Mortifying News: Maine Is A State Of Veggie Lovers
Happy Cinco de Mayo, a Mexican holiday celebrating the invention of mayonnaise.
For the fifth time.
It appears that the scientists in charge of four earlier mayo experiments didn’t bother refrigerating the end product, resulting in fatal salmonella outbreaks each time they celebrated their creation by making egg salad sandwiches for the entire staff.
Nevertheless, as with atomic bombs, CBS news anchors, and trophy wives, mayonnaise researchers eventually got it right, resulting in a holiday during which we honor their important culinary accomplishment by drinking tequila shooters until we end up face down in the guacamole dip.
Hey, it beats dying of salmonella.
I mention all this because mayonnaise happens to be my favorite vegetable. Except for beer. And as a native Mainer, I have a natural inclination to eat lots of fruit (cherries in Manhattans) and veggies (celery in bloody Marys). I know this because it was reported in no less an authoritative source than Parade magazine.
In the entire United States, Maine ranks third, behind Vermont and Connecticut, in the percentage of adults who report eating at least five helpings of fruit or vegetables each day.
Personally, I suspect most of these people are lying. Even counting mayo, peanut butter, and chocolate chip cookies, hardly anybody I know (except women and health-care professionals) eats anything close to five servings a day of icky green stuff, such as guacamole dip with the impression of some drunk’s face in it.
I suspect the survey participants are counting coffee as a veggie. That would explain why Maine ranks twenty-fifth among states where people say they don’t get enough sleep and eleventh in physical activity.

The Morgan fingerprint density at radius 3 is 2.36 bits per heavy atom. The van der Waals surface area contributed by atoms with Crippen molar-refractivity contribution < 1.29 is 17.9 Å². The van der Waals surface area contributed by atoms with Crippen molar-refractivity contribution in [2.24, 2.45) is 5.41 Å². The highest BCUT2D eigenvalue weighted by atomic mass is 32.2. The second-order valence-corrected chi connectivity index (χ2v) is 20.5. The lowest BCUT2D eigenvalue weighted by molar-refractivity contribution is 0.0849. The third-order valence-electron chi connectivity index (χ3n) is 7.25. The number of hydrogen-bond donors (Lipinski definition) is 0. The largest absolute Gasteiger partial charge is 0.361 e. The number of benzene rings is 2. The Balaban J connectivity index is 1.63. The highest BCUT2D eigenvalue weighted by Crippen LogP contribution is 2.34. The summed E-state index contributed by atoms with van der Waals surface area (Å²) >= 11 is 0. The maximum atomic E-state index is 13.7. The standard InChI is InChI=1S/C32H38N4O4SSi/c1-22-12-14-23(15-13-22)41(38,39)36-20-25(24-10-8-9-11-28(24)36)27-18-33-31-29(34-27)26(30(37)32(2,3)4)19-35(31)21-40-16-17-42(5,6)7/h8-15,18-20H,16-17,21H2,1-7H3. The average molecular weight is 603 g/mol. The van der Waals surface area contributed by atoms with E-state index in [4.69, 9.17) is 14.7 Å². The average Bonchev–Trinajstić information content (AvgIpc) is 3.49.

We’re over-caffeinated and under-rested. And vegetables are to blame.
Among the chief culprits: mushrooms.
So serious is the threat of fungus among us that the Legislature has become involved. (I’ll restrain myself from making any cheap jokes about incidental resemblances between members of that august body and common varieties of ‘shrooms.) It has come to the attention of lawmakers that the people who gather wild fungi for restaurants, health food stores, and toads looking for new places to sit are not required to have any training. They don’t have to pass a course or apply for a license. There’s no rule that says they have to post a bond, pay for insurance, or wear protective clothing and goggles.
In short, they’re as free as the plants they forage for and as responsible as the person currently sleeping it off in your bowl of guacamole.
To correct that situation, the Legislature is considering a bill that would require a certified mushroom expert to inspect all wild fungi before they’re sold or served to the public. This will halt the epidemic of mushroom-related deaths, which has already claimed … let’s see … uh … zero lives in Maine in recent years.
A few people have gotten sick, but how do we know that wasn’t because they skipped their five helpings of fruit or vegetables every day?